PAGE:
Keys to success17 October 2013
Polish 24-hour news channel TVN24 faced its first major test within days of its launch when the World Trade Center was attacked in 2001. “Everyone was clamouring for news and we stayed on air with updates for both our own channel, and also those of others in our group,” reports Jarosław Kielmel, TVN24’s technical director. “It proved our choice of systems had been good and that we had selected the right technology for our needs.” And that technology has frequently included the development of in-house systems rather than relying on packages offered by outside sources.
TVN24 was launched using facilities in a building occupied by the main TVN entertainment channel in Warsaw. But expansion saw the news channel move to a new building in 2004. Today, TVN24 not only broadcasts round-the-clock news output, but also produces a weather channel and a business channel in association with CNBC. In addition, there is a variant of the main channel for viewers in the United States. In November 2012, TVN24 was the first news channel in Poland to switch to HD.
Kielmel was brought in to oversee the technical operation from the outset, and he adopted a philosophy that has benefitted the channel during 12 years of broadcasting. “We needed to develop systems that not only supported the business at that time, but also would allow us to expand cost effectively in the future. The systems had to be reliable and ones we would not need to change very often as new workflows were introduced. And the way we achieved these goals was to develop the systems in-house wherever possible.”
For example, three SNG trucks were needed in time for the launch date. Instead of involving established providers or a systems integrator, Kielmel decided to design the trucks and source the equipment using his own engineering staff. The installation work was then carried out by a small vehicle modifcation company in Krakow. “The original vehicles were based on regular Volkswagen vans, although as new trucks were needed we switched to the bigger Mercedes Sprint. Creating the vehicles in this way was not difficult and proved to be very cost effective.”
Today, 12 SNG trucks have been constructed in a similar way. Although intended mainly for uplink duties, they can accommodate three cameras, a Panasonic vision mixer and Yamaha audio console where extended coverage of an assignment is needed.
Tapeless from start
Another decision taken by the TVN24 team was to introduce a tapeless operation from day one. “Being completely tapeless at that time was not generally popular. But, again, it was a cost effective way to run the news operation. And because systems integrators at that time didn’t have too much experience of tapeless workflows, we decided to make the system ourselves. Our first installation involved 13 Avid Unity workstations with Newscutter.”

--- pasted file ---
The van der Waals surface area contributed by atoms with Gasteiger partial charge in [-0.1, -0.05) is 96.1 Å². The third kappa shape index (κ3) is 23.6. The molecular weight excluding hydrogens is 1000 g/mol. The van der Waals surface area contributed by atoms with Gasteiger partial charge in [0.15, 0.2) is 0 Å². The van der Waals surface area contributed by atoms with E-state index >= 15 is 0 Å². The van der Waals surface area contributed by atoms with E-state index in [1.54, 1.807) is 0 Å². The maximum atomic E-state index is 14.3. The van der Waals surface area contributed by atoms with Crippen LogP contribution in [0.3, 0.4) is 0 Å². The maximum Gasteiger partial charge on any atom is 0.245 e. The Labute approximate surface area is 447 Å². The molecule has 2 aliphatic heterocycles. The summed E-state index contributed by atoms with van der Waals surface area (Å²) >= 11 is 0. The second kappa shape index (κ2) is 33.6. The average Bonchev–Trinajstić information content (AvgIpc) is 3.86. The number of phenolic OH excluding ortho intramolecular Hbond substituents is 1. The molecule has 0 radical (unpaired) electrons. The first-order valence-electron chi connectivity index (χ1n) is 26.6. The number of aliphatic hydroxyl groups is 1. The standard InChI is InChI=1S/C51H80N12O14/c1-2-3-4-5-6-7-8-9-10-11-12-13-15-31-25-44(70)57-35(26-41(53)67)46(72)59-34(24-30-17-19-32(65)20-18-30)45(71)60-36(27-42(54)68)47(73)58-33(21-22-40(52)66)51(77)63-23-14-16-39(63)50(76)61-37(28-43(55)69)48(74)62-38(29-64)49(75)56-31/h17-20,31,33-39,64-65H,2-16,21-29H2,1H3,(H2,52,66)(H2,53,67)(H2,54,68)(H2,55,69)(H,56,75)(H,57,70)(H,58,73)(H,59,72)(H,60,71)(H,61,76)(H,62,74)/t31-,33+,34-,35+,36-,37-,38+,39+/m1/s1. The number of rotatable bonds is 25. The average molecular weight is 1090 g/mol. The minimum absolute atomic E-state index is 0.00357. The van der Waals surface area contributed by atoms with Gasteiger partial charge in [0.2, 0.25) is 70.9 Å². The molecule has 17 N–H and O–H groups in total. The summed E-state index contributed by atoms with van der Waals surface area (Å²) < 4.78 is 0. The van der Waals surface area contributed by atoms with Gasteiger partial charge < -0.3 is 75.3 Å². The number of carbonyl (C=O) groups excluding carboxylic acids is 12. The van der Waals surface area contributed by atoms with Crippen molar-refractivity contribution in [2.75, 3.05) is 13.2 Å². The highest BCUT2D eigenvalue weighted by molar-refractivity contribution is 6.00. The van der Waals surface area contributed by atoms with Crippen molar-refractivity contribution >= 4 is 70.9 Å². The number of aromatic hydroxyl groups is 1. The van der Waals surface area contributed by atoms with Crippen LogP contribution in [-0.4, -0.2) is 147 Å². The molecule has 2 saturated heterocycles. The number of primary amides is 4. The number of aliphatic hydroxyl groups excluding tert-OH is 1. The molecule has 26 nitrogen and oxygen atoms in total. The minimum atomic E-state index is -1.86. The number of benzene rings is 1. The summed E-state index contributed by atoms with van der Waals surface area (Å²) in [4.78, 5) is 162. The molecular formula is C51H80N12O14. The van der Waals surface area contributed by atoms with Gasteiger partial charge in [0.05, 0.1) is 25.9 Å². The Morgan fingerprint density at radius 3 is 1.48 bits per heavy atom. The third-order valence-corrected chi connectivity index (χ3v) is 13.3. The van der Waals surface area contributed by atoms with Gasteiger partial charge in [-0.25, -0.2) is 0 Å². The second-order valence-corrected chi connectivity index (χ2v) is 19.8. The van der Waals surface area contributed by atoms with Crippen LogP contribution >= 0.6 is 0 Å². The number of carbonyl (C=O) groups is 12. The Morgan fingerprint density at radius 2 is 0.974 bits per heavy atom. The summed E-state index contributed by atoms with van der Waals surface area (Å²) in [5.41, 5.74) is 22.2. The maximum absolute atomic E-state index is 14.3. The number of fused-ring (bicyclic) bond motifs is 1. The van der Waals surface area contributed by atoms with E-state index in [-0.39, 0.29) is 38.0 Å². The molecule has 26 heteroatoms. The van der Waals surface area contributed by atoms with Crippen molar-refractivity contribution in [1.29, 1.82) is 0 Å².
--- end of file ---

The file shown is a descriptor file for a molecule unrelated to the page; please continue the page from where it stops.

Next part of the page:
Supporting the main production centre in Warsaw are eight regional offices. To connect these facilities, TVN24 built its own unique Asynchronous Transfer Mode (ATM) fibre network. TVN24’s technical development manager Jan Jędrzejczyk (pictured) explains its development. “Initially, we transmitted the compressed MPEG2 at 6Mbs. In 2004, we increased the rate to 12Mbs, but now we have a 300Mbs bi-directional dedicated network connecting the offices. They are able to transfer their files directly to our SAN (storage area network) here in Warsaw. The files can also be transferred from our Central Archive in Warsaw to offices, as well as between the offices. That is five times realtime – so material can be sent very quickly.”
Jędrzejczyk says that another example of looking to provide a cost effective solution is the use of Sony MPEG 15Mbs codecs. “These are installed at the regional offices and provide a most cost-effective IT solution — rather than purchasing expensive TV systems. We’ve proved there is no requirement to buy a costly codec.”
Although the practice of developing its own systems has served the broadcaster well, there is one area where a change of direction proved necessary. But even here, there was an opportunity to create a bespoke system rather than use a proprietary package.
“When it came to upgrading and expanding our editing stations, we found that it was considerably less expensive to switch to Final Cut Pro rather than add to what we already used,” reports Krzysztof Obrzud (pictured), broadcast IT manager, “And there is an additional benefit in using Apple products. When it comes to maintenance, we can simply go to any good computer shop and purchase, for example, a new fibre channel card or additional memory.”